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There’s good news and bad news about your phone bill

I have never met a Canadian who thought their phone bill – wireline or wireless – was too low. Complaining about our telecom costs could be our third national sport, right after hockey and lacrosse.

So I have some good news: big chunks of our phone bills are about to go down. Here's why.

We need to start off with the fundamental economic concept that, over time, the price of undifferentiated goods or services in a free market tend to rise or fall along with the cost of making them, plus a competitive profit for the manufacturer or provider. In the short term, various frictions can prevent prices from declining but over a long enough time that almost always happens.

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All around the world, telecom costs have suffered many of those frictions. They have faced regulatory issues, legacy pricing structures, the need to balance urban and rural phone service, varying amounts of competition and a lot of new networks and services that kept changing the competitive and pricing dynamic.

But as the frictions dissipate (which can take time) you need to look at the cost to the phone carriers of providing certain services, and the prices they charge consumers for those services. In telecom markets around the world, there are two big baskets of services where the cost and price don't even come close to matching.

The first big basket is filled with things that cost the carriers practically nothing. We are all customers of companies that provide us with a connection to a modern network – wired or wireless, phone line or cable, it really doesn't matter. Once we have that connection, the cost to the carrier of moving a small number of bits -- such as our voices or a text message -- around the network is essentially zero. They can move them to the other side of the planet or from one network to another for nothing. So long distance charges for example, have over time declined, and should continue to do so.

Carriers may not care about distance, but they do care about how many ones and zeros they have to transport. Too many and the network gets clogged and they need to spend more money on new pipes. But if a service uses fewer than 30 kilobits per second (such as voice and text messaging do) then it is basically free again. So voice as a service and text messaging prices are also headed down.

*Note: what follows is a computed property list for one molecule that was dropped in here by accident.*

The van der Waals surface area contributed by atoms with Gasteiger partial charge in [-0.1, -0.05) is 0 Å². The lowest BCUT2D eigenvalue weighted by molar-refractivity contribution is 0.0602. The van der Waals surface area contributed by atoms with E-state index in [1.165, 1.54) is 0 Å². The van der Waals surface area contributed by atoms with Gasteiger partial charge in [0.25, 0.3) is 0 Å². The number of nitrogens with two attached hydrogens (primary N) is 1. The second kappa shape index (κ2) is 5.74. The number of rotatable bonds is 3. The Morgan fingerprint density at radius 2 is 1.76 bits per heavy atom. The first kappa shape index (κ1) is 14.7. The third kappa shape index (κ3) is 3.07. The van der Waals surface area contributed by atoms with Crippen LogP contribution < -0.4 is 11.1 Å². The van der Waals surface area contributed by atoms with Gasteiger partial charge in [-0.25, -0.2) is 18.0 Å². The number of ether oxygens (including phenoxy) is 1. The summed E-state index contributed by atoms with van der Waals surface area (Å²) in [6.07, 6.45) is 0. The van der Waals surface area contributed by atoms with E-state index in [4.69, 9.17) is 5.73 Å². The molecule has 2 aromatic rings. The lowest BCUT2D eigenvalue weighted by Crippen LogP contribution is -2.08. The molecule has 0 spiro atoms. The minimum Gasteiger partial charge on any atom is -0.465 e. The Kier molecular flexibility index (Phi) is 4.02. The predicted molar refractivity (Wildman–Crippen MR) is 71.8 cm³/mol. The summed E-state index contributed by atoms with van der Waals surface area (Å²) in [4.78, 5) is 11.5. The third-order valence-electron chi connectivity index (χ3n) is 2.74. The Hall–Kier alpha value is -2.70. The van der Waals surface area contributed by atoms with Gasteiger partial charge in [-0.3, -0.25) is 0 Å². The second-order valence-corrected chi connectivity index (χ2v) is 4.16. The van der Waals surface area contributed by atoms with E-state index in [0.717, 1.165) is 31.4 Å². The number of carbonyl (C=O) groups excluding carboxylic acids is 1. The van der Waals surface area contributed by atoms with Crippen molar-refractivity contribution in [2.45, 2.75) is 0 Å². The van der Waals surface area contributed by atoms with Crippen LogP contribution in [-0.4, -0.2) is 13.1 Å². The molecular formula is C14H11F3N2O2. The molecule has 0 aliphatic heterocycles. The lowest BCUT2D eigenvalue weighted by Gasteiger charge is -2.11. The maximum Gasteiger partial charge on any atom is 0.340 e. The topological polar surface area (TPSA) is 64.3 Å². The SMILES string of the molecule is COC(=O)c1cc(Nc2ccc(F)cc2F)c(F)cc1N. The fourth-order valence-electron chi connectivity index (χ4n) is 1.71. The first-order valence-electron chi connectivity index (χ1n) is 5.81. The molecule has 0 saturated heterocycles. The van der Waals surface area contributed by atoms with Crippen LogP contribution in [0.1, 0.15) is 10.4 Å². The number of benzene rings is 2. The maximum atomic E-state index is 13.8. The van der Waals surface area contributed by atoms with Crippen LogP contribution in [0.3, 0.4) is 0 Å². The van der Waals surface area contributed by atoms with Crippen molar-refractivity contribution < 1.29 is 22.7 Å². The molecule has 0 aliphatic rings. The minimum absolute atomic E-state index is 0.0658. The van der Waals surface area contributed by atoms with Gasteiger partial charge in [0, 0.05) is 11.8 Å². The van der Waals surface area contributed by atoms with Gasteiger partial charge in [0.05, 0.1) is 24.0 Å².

Globally, charging for a single text message can be very profitable for wireless carriers. There are places where I can buy an incremental gigabyte of data for $2, or 0.2 cents per megabyte. Or they can charge 15 cents per SMS message – which works out to $7,650 per megabyte, or about 600,000 times as much per bit.

All of the above is well known by carriers. All over the world, canny mobile and fixed line subscribers are taking advantage of plans and technologies that see the price of voice, the price of long distance and the price of texting fall to virtually nothing. Skype is perhaps the most obvious example: once you've got internet access, the cost to the service provider for voice and instant messaging can be covered by a few banner ads. But even here in Canada we are seeing new telecom entrants and the incumbent wireless players offering inexpensive talk-and-text plans.

The second bucket where cost and price don't match and that's data connection. While buying a megabyte of text messages for the average person's monthly salary is unaffordable for most consumers, selling unlimited data is unaffordable for most carriers. Volume of data transported is what costs carriers. Until recently, very few customers wanted (or needed) to send and receive gigabytes of data over a cellular network. That has changed, with now well-known consequences to various carriers' networks. Not surprisingly, all-you-can-eat plans are becoming a thing of the past.

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By this time next year, truly unlimited wireless data plans will not exist at any major carriers, anywhere in the world. Smaller players and new entrants will be able to offer unlimited plans, but only while their networks remain under-utilized. Once congestion becomes an issue – and it always does – the buffet line will be closed and data prices will rise.

The shape of our future phone bills look pretty clear. We will pay for a wired or wireless connection, and a certain amount of data at a certain speed. What we do with those bits is our business, but voice, long distance and text will be included in our monthly package, regardless of how many calls we make, where in the world we make them, or how much texting we do.

That evolution will take years, maybe even decades. There are complicating factors, like 911 services, access fees, contracts for those who bought subsidized phones and the Canadian-specific challenge of providing services to remote places in a big, mostly empty country. But we will get there, and the roughly $50 per month that I spend today for voice, text and LD will be zero, or practically zero.

I wonder what I will do with all the money I save?

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About the Author
Technology columnist

Duncan Stewart is the Director of Deloitte Canada Research in the areas of Technology, Media & Telecommunications (TMT). Duncan has two decades of experience in the TMT industry. As an analyst and portfolio manager, he has provided research or made investments in the entire Canadian technology and telecommunications sector. More

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